As Associate Director of the Center for Antiracist Scholarship, Advocacy, and Action (CASAA) and a key architect in the creation of the framework, I felt that if we could provide the Arcadia community a clear understanding of what might constitute ABRI curricular infusion while also providing tools/resources to support this work, we could make a difference in the educational experience at the institution. At the same time, we could empower our students to be agents of the “radical change” that President Nair encouraged when the vision for ABRI was first vocalized in 2020.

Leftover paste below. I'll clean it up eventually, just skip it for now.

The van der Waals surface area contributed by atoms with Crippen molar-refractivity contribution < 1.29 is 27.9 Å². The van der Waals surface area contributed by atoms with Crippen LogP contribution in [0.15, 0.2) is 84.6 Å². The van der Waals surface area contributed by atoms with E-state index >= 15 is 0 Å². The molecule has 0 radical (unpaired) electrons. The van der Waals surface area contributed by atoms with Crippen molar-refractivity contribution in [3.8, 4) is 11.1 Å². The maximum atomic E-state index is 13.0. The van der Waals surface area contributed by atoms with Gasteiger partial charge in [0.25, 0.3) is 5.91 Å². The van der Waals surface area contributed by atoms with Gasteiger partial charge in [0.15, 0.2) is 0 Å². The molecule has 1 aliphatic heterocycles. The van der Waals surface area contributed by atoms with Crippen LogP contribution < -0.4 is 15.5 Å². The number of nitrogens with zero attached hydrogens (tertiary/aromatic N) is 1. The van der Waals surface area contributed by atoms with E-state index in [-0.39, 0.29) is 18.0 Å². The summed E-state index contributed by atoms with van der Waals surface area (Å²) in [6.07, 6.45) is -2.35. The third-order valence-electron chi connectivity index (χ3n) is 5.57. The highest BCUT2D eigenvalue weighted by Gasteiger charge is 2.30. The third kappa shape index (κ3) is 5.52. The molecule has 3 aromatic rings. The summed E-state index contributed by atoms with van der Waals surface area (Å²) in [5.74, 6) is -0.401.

Having refined the framework through meetings with stakeholders across the University deeply engaged in both ABRI and Justice, Equity, Diversity, and Inclusion (JEDI) work, members of the ABRI Curricular Infusion Committee then presented the framework to the community at large at the Nov. 16, 2021 Open Faculty Senate Meeting and again at the Dec. 10, 2021 Race Matters Forum. Now the framework has become part of an important pilot program at Arcadia centered on integrating key aspects into a diverse range of courses such as Principles of Marketing, Neurobiology, Pathophysiology, Modern British Literature, and Writing Poetry and Fiction, to name just a few. Participants in the program are supported by a small stipend, a biweekly learning community where they can share their experiences and receive targeted guidance from one another and the Committee on any challenges they face, and opportunities for consistent reflection and assessment. Results of the pilot program will be shared with the community as part of the May workshops.